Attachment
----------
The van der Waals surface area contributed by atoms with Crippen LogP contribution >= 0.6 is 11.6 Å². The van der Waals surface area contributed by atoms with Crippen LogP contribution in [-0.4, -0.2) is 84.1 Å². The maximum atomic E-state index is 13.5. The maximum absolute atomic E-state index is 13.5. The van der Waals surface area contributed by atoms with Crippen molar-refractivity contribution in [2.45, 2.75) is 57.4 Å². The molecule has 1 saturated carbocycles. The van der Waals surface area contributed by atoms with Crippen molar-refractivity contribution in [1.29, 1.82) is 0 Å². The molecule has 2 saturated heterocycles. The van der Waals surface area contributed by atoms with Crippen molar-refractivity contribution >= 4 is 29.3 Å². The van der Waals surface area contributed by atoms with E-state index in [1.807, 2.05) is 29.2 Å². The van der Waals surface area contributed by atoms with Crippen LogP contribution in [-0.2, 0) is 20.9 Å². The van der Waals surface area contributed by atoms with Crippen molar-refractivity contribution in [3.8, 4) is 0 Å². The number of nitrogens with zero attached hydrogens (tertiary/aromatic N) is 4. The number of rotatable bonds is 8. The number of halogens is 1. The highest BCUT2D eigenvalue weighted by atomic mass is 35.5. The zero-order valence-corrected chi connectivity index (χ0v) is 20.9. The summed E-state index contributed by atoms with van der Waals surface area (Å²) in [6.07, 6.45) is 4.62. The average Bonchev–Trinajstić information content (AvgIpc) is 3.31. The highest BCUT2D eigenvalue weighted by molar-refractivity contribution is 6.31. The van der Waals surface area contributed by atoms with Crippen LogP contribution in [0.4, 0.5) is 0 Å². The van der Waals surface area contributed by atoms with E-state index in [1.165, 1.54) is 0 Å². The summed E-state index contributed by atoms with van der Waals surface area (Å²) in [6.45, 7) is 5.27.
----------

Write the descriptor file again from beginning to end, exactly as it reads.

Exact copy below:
The van der Waals surface area contributed by atoms with Crippen LogP contribution >= 0.6 is 11.6 Å². The van der Waals surface area contributed by atoms with Crippen LogP contribution in [-0.4, -0.2) is 84.1 Å². The maximum atomic E-state index is 13.5. The maximum absolute atomic E-state index is 13.5. The van der Waals surface area contributed by atoms with Crippen molar-refractivity contribution in [2.45, 2.75) is 57.4 Å². The molecule has 1 saturated carbocycles. The van der Waals surface area contributed by atoms with Crippen molar-refractivity contribution in [1.29, 1.82) is 0 Å². The molecule has 2 saturated heterocycles. The van der Waals surface area contributed by atoms with Crippen molar-refractivity contribution >= 4 is 29.3 Å². The van der Waals surface area contributed by atoms with E-state index in [1.807, 2.05) is 29.2 Å². The van der Waals surface area contributed by atoms with Crippen LogP contribution in [-0.2, 0) is 20.9 Å². The van der Waals surface area contributed by atoms with Crippen molar-refractivity contribution in [3.8, 4) is 0 Å². The number of nitrogens with zero attached hydrogens (tertiary/aromatic N) is 4. The number of rotatable bonds is 8. The number of halogens is 1. The highest BCUT2D eigenvalue weighted by atomic mass is 35.5. The zero-order valence-corrected chi connectivity index (χ0v) is 20.9. The summed E-state index contributed by atoms with van der Waals surface area (Å²) in [6.07, 6.45) is 4.62. The average Bonchev–Trinajstić information content (AvgIpc) is 3.31. The highest BCUT2D eigenvalue weighted by molar-refractivity contribution is 6.31. The van der Waals surface area contributed by atoms with Crippen LogP contribution in [0.4, 0.5) is 0 Å². The van der Waals surface area contributed by atoms with E-state index in [1.165, 1.54) is 0 Å². The summed E-state index contributed by atoms with van der Waals surface area (Å²) in [6.45, 7) is 5.27.